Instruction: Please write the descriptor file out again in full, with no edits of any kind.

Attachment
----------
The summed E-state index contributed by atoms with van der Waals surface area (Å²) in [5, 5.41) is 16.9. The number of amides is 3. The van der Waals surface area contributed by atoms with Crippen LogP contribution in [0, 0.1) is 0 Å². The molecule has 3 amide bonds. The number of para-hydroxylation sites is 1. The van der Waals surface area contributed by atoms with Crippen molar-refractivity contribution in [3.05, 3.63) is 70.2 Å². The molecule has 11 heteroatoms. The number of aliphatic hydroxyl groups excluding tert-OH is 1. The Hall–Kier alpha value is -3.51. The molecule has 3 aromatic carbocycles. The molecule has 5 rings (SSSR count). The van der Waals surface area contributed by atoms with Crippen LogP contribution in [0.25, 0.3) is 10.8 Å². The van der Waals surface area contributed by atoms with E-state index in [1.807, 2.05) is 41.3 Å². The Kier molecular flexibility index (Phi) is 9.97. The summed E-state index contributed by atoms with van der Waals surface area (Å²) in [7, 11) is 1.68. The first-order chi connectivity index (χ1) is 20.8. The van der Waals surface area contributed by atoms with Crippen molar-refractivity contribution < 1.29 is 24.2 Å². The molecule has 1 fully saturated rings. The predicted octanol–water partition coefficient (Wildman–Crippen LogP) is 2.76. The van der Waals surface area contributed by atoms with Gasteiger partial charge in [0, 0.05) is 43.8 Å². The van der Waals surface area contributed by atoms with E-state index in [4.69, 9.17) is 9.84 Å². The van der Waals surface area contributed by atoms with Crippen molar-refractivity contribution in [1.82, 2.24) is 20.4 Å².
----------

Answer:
The summed E-state index contributed by atoms with van der Waals surface area (Å²) in [5, 5.41) is 16.9. The number of amides is 3. The van der Waals surface area contributed by atoms with Crippen LogP contribution in [0, 0.1) is 0 Å². The molecule has 3 amide bonds. The number of para-hydroxylation sites is 1. The van der Waals surface area contributed by atoms with Crippen molar-refractivity contribution in [3.05, 3.63) is 70.2 Å². The molecule has 11 heteroatoms. The number of aliphatic hydroxyl groups excluding tert-OH is 1. The Hall–Kier alpha value is -3.51. The molecule has 3 aromatic carbocycles. The molecule has 5 rings (SSSR count). The van der Waals surface area contributed by atoms with Crippen LogP contribution in [0.25, 0.3) is 10.8 Å². The van der Waals surface area contributed by atoms with E-state index in [1.807, 2.05) is 41.3 Å². The Kier molecular flexibility index (Phi) is 9.97. The summed E-state index contributed by atoms with van der Waals surface area (Å²) in [7, 11) is 1.68. The first-order chi connectivity index (χ1) is 20.8. The van der Waals surface area contributed by atoms with Crippen molar-refractivity contribution < 1.29 is 24.2 Å². The molecule has 1 fully saturated rings. The predicted octanol–water partition coefficient (Wildman–Crippen LogP) is 2.76. The van der Waals surface area contributed by atoms with Gasteiger partial charge in [0, 0.05) is 43.8 Å². The van der Waals surface area contributed by atoms with E-state index in [4.69, 9.17) is 9.84 Å². The van der Waals surface area contributed by atoms with Crippen molar-refractivity contribution in [1.82, 2.24) is 20.4 Å².